Jacob Moniz

A man I’ve met only an hour before rubs my back and kisses my neck, his lips thin and wet, deformed by foreign speech. Most likely Dutch, but I can’t know for sure. He’s tall and he’s blond, traditionally handsome, but this is Amsterdam on a holiday weekend. The hostels are full-to-bursting with drunk and horny tourists of a varied, seemingly endless supply. I am naked and my body responds to his hands as they should, melting like butter. His hands are soft: not the rough and calloused sort of my fantasies, but smooth and slick with massage oil. I moan because I know he wants me to. Emboldened by the sound, he replaces the force of his hands on my back with the weight of his body. I’m hairless, nineteen, and his hair sticks to the oil on my back as he slides all over me, his teeth biting at me. It’s erotic. This is Amsterdam, the way that no one else has described it to me past puritanical whispers and long, knowing looks. I am young and desirable and on drugs and experiencing the lowest point of my life thus far.

He murmurs something in my ear as I rub against his cock. I don’t understand a word of his murmuring, but he must fetishize my silence as obedience because now he’s repeating “good boy, good boy” in English and it makes me feel sick. Not physically sick because I’m feeling really good, but mentally. Definitely not emotionally, no, that’s being kept in check by the alcohol from Church, the coke from the skinny-fat blonde in the restroom stall, and the ecstasy-viagra combo sold to this unnamed man by the skinny-fat entrepreneur. I can see the hyphens in my head, turning everything to one thing. The stranger rubbing himself on top of me is bold and his cock is getting harder, pressing horizontally in-between my oil-slick legs. Like a hyphen, forcing us together.

The events of the night come to me all at once then go away again, like bombastic waves against the shore, keeping rhythm with the man. I’m suddenly embarrassed because I remember leaving Church, balanced on the handlebars of his bike. It’s not the encounter itself or the sudden realization that I can’t remember the location of his apartment. I’m embarrassed by the knowing look from the locals as we passed from the debauched side of town toward the other, more discreet place of living.

“Good boy.” He keeps saying it. I don’t know what response he’ll understand, so I moan each time like it’s all I’ll ever want to hear. He’s hard, so I must be doing well. Ow. He’s pulling my hair to turn my head so I can kiss him. “Good boy.” Good, as in well-behaved, as in keep doing exactly as he likes. He must speak some English, but his tongue feels cold inside my mouth, and I can’t imagine a tongue as cold as this as having the capability to form anything other than the words “good” and “boy.”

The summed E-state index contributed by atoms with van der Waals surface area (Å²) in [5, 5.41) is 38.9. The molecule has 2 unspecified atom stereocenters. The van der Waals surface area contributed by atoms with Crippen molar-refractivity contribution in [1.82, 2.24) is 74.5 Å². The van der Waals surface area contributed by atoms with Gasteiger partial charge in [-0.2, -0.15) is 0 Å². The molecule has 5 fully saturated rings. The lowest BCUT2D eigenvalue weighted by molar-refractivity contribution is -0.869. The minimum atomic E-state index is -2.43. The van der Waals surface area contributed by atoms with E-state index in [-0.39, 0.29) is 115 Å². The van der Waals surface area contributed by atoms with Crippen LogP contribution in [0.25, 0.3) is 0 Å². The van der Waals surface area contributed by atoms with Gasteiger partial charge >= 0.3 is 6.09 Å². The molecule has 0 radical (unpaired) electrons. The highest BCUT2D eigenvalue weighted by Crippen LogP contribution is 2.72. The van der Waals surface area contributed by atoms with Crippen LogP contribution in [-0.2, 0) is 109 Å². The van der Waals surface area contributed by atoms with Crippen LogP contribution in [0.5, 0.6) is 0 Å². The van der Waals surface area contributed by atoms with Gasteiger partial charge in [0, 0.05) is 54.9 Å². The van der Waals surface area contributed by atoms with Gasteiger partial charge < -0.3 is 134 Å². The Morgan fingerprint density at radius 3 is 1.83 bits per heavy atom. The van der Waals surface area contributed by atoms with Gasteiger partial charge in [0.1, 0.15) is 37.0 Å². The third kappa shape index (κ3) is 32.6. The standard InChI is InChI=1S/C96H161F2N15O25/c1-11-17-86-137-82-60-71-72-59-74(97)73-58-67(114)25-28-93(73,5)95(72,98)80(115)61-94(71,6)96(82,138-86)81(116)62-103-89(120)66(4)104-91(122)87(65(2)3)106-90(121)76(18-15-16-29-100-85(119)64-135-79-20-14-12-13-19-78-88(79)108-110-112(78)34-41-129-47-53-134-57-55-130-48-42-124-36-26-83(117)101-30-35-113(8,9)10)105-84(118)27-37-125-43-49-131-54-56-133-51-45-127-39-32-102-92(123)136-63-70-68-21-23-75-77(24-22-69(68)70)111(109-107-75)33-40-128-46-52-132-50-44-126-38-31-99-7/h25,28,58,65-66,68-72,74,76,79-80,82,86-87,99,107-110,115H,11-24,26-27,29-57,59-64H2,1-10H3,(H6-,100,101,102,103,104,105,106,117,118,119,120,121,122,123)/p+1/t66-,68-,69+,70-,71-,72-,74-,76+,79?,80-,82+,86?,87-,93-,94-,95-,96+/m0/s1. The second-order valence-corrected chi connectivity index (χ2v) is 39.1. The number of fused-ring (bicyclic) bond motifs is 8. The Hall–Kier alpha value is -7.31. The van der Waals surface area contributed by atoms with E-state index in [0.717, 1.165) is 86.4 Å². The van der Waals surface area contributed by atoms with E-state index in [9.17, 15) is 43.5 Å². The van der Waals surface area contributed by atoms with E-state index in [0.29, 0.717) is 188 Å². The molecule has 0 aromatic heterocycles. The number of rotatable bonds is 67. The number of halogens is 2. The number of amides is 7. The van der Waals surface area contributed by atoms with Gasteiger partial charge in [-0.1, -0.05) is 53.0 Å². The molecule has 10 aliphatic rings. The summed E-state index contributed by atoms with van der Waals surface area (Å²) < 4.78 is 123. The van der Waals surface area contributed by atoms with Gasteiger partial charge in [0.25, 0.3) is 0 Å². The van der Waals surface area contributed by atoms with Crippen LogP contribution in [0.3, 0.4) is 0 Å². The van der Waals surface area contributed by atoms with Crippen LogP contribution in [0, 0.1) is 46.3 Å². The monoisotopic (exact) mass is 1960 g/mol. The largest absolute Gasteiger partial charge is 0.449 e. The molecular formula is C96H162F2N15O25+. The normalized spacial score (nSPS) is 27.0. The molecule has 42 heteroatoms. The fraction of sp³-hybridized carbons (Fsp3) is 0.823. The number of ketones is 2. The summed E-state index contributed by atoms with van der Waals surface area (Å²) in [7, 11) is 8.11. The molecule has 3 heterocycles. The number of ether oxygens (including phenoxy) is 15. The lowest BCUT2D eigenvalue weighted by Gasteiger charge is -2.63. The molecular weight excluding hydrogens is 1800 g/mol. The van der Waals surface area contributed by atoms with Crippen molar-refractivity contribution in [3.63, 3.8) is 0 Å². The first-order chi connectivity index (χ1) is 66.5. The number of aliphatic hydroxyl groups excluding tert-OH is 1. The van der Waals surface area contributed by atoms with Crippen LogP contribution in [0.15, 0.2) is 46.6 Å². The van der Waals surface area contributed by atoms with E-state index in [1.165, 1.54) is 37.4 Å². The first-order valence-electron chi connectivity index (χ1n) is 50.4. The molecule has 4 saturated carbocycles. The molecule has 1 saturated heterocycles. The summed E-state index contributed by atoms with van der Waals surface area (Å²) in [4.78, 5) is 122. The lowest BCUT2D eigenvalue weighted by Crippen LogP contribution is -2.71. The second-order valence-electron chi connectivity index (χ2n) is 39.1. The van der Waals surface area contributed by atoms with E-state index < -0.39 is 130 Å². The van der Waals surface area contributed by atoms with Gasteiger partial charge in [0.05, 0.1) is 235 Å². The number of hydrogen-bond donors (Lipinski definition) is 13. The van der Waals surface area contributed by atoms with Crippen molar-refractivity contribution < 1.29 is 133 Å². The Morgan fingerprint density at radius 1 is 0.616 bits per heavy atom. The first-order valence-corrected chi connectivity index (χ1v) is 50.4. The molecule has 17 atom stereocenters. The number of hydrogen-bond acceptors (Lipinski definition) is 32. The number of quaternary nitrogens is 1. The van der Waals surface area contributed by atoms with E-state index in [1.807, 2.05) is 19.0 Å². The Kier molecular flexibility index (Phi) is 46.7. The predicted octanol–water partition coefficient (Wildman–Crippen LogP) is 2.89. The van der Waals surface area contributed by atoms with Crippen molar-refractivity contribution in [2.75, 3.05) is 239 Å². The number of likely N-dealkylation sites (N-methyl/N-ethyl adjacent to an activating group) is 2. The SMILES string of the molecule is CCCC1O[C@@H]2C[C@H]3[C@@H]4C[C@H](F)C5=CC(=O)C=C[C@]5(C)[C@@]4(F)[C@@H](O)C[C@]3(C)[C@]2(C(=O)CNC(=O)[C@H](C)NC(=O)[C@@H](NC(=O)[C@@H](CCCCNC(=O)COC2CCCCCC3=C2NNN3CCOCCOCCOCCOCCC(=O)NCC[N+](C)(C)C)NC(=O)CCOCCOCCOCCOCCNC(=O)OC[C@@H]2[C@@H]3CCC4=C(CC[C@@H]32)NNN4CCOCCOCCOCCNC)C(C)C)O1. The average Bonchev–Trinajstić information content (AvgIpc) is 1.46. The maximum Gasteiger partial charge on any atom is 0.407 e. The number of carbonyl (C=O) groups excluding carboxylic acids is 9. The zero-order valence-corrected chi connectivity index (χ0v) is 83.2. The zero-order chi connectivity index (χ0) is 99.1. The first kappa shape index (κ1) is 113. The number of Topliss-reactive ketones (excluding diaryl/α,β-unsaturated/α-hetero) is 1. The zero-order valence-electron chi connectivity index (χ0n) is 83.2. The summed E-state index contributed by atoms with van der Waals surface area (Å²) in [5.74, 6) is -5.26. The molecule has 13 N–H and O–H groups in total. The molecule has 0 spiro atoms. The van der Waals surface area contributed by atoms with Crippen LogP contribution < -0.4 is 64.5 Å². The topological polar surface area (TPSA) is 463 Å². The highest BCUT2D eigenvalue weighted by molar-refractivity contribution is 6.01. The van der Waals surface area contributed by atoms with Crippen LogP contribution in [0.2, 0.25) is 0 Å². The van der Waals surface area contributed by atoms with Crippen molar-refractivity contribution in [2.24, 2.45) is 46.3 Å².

But he has, or must have, because I’m remembering how at Church, in front of everyone, he asked if he could suck me and I said yes, said yes like it was what I’d wanted from him all night long when really, no, it was not. There was a reason, even now I know there was a reason, why I’d wanted to say no. But I couldn’t think of it when he asked if he could suck me, and I should have known better, should have known that this is something that happens when you take yourself to Church.

He’s carrying me to his bed, actually carrying me. He’s tall. I did not realize how fucking tall he is—tall like a Viking. People fetishize Vikings. I have a drink in my hand that I don’t remember drinking, but I guess I grabbed it when this unnamed man made the move to carry me away. He’s setting me down on his bed, struggling a bit since we’re both so slick with oil, and I’m trying to remember what was said as I grabbed the bottle. Good boy? No, he said something else—something else in English. Maybe everything he has said has been in English, the words distorted by that cold and foreign tongue. Or Dutch, silly Dutch.

Church. Ha. Funny name, Church. The unnamed man is laughing because I’m laughing? Wonder what he’d do if I was crying. There’s nothing left to feel, no danger here tonight. Good boy, good boy. Fuck me, this bed is soft. I could fall asleep, this bed is so soft.

I read about the church online years before this trip was ever even planned. Such a bad boy, even all the way back when. Little me, still going to Real Church while I read about Church-Church, island-in-the-sky-with-the-rainbows-and-music-and-men-for-gay-boys-church.  So taboo, Church. Naked boys all walking around, touching each other in the basement, telling themselves that they feel fine there in the dark, that they feel good. So good. He’s in bed with me now and I don’t push him away because really, truly, this feels good.